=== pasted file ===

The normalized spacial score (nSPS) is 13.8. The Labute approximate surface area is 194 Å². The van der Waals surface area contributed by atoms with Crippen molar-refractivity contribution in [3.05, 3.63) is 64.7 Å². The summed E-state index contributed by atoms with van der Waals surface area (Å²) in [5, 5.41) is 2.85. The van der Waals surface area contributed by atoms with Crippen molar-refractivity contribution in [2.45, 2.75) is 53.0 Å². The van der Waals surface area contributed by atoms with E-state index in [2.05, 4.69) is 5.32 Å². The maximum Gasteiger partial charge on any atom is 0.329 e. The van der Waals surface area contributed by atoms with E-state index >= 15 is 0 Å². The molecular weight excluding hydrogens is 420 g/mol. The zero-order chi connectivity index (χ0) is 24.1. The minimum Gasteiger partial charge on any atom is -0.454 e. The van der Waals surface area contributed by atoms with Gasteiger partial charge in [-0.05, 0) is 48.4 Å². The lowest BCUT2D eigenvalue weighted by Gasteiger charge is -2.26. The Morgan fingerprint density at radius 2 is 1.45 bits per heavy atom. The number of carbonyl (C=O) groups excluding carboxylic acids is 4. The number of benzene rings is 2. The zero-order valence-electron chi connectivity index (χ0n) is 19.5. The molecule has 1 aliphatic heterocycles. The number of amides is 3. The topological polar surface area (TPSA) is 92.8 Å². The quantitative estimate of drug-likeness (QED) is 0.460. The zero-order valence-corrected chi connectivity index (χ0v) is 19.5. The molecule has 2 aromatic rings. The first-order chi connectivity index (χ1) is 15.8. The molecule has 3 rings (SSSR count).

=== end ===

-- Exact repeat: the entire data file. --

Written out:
The normalized spacial score (nSPS) is 13.8. The Labute approximate surface area is 194 Å². The van der Waals surface area contributed by atoms with Crippen molar-refractivity contribution in [3.05, 3.63) is 64.7 Å². The summed E-state index contributed by atoms with van der Waals surface area (Å²) in [5, 5.41) is 2.85. The van der Waals surface area contributed by atoms with Crippen molar-refractivity contribution in [2.45, 2.75) is 53.0 Å². The van der Waals surface area contributed by atoms with E-state index in [2.05, 4.69) is 5.32 Å². The maximum Gasteiger partial charge on any atom is 0.329 e. The van der Waals surface area contributed by atoms with E-state index >= 15 is 0 Å². The molecular weight excluding hydrogens is 420 g/mol. The zero-order chi connectivity index (χ0) is 24.1. The minimum Gasteiger partial charge on any atom is -0.454 e. The van der Waals surface area contributed by atoms with Gasteiger partial charge in [-0.05, 0) is 48.4 Å². The lowest BCUT2D eigenvalue weighted by Gasteiger charge is -2.26. The Morgan fingerprint density at radius 2 is 1.45 bits per heavy atom. The number of carbonyl (C=O) groups excluding carboxylic acids is 4. The number of benzene rings is 2. The zero-order valence-electron chi connectivity index (χ0n) is 19.5. The molecule has 1 aliphatic heterocycles. The number of amides is 3. The topological polar surface area (TPSA) is 92.8 Å². The quantitative estimate of drug-likeness (QED) is 0.460. The zero-order valence-corrected chi connectivity index (χ0v) is 19.5. The molecule has 2 aromatic rings. The first-order chi connectivity index (χ1) is 15.8. The molecule has 3 rings (SSSR count).